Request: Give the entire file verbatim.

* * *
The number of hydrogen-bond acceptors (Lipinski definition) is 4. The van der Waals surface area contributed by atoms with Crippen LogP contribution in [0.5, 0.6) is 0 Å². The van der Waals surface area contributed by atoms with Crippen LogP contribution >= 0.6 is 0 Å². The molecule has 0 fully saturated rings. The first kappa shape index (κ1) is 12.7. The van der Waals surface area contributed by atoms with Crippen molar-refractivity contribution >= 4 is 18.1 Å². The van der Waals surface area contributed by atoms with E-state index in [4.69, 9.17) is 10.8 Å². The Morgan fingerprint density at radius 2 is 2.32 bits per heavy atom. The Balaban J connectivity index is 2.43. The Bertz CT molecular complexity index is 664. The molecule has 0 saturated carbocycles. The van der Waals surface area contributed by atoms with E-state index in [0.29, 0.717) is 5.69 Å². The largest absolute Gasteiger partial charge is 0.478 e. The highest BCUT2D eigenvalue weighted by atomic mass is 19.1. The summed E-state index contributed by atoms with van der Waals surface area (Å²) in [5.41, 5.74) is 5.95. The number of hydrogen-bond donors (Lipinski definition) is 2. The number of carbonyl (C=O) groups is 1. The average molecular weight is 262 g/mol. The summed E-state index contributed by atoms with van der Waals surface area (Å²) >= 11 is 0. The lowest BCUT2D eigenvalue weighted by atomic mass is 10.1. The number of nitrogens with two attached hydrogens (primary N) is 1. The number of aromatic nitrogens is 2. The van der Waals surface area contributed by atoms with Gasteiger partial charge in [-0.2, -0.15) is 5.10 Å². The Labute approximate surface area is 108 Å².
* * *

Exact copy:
The number of hydrogen-bond acceptors (Lipinski definition) is 4. The van der Waals surface area contributed by atoms with Crippen LogP contribution in [0.5, 0.6) is 0 Å². The van der Waals surface area contributed by atoms with Crippen LogP contribution >= 0.6 is 0 Å². The molecule has 0 fully saturated rings. The first kappa shape index (κ1) is 12.7. The van der Waals surface area contributed by atoms with Crippen molar-refractivity contribution >= 4 is 18.1 Å². The van der Waals surface area contributed by atoms with E-state index in [4.69, 9.17) is 10.8 Å². The Morgan fingerprint density at radius 2 is 2.32 bits per heavy atom. The Balaban J connectivity index is 2.43. The Bertz CT molecular complexity index is 664. The molecule has 0 saturated carbocycles. The van der Waals surface area contributed by atoms with E-state index in [0.29, 0.717) is 5.69 Å². The largest absolute Gasteiger partial charge is 0.478 e. The highest BCUT2D eigenvalue weighted by atomic mass is 19.1. The summed E-state index contributed by atoms with van der Waals surface area (Å²) in [5.41, 5.74) is 5.95. The number of hydrogen-bond donors (Lipinski definition) is 2. The number of carbonyl (C=O) groups is 1. The average molecular weight is 262 g/mol. The summed E-state index contributed by atoms with van der Waals surface area (Å²) >= 11 is 0. The lowest BCUT2D eigenvalue weighted by atomic mass is 10.1. The number of nitrogens with two attached hydrogens (primary N) is 1. The number of aromatic nitrogens is 2. The van der Waals surface area contributed by atoms with Gasteiger partial charge in [-0.2, -0.15) is 5.10 Å². The Labute approximate surface area is 108 Å².